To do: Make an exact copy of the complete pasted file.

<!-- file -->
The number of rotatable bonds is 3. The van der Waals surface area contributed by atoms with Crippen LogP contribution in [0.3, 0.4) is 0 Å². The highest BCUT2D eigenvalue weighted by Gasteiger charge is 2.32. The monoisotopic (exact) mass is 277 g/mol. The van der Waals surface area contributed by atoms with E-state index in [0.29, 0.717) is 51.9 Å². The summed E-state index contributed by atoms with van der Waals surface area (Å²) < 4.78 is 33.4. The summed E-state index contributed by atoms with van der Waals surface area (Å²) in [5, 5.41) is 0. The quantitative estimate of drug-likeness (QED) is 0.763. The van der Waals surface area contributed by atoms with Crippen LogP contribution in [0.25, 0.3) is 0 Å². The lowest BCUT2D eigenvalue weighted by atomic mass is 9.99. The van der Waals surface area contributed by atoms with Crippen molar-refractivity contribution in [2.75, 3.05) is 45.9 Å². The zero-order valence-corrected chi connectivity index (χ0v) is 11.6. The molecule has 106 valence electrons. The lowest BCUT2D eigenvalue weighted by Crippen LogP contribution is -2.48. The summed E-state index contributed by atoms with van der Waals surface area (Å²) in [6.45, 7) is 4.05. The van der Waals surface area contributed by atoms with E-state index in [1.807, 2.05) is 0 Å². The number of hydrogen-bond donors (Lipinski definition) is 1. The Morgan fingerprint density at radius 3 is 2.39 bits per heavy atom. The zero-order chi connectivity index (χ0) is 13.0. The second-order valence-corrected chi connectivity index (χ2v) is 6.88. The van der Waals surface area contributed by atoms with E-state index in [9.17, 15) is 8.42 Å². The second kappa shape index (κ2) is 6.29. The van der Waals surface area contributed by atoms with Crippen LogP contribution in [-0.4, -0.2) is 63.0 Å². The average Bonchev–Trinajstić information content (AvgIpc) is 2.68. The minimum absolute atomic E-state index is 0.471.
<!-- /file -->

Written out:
The number of rotatable bonds is 3. The van der Waals surface area contributed by atoms with Crippen LogP contribution in [0.3, 0.4) is 0 Å². The highest BCUT2D eigenvalue weighted by Gasteiger charge is 2.32. The monoisotopic (exact) mass is 277 g/mol. The van der Waals surface area contributed by atoms with E-state index in [0.29, 0.717) is 51.9 Å². The summed E-state index contributed by atoms with van der Waals surface area (Å²) < 4.78 is 33.4. The summed E-state index contributed by atoms with van der Waals surface area (Å²) in [5, 5.41) is 0. The quantitative estimate of drug-likeness (QED) is 0.763. The van der Waals surface area contributed by atoms with Crippen LogP contribution in [0.25, 0.3) is 0 Å². The lowest BCUT2D eigenvalue weighted by atomic mass is 9.99. The van der Waals surface area contributed by atoms with Crippen molar-refractivity contribution in [2.75, 3.05) is 45.9 Å². The zero-order valence-corrected chi connectivity index (χ0v) is 11.6. The molecule has 106 valence electrons. The lowest BCUT2D eigenvalue weighted by Crippen LogP contribution is -2.48. The summed E-state index contributed by atoms with van der Waals surface area (Å²) in [6.45, 7) is 4.05. The van der Waals surface area contributed by atoms with E-state index in [1.807, 2.05) is 0 Å². The number of hydrogen-bond donors (Lipinski definition) is 1. The Morgan fingerprint density at radius 3 is 2.39 bits per heavy atom. The zero-order chi connectivity index (χ0) is 13.0. The second-order valence-corrected chi connectivity index (χ2v) is 6.88. The van der Waals surface area contributed by atoms with E-state index in [9.17, 15) is 8.42 Å². The second kappa shape index (κ2) is 6.29. The van der Waals surface area contributed by atoms with Crippen LogP contribution in [-0.4, -0.2) is 63.0 Å². The average Bonchev–Trinajstić information content (AvgIpc) is 2.68. The minimum absolute atomic E-state index is 0.471.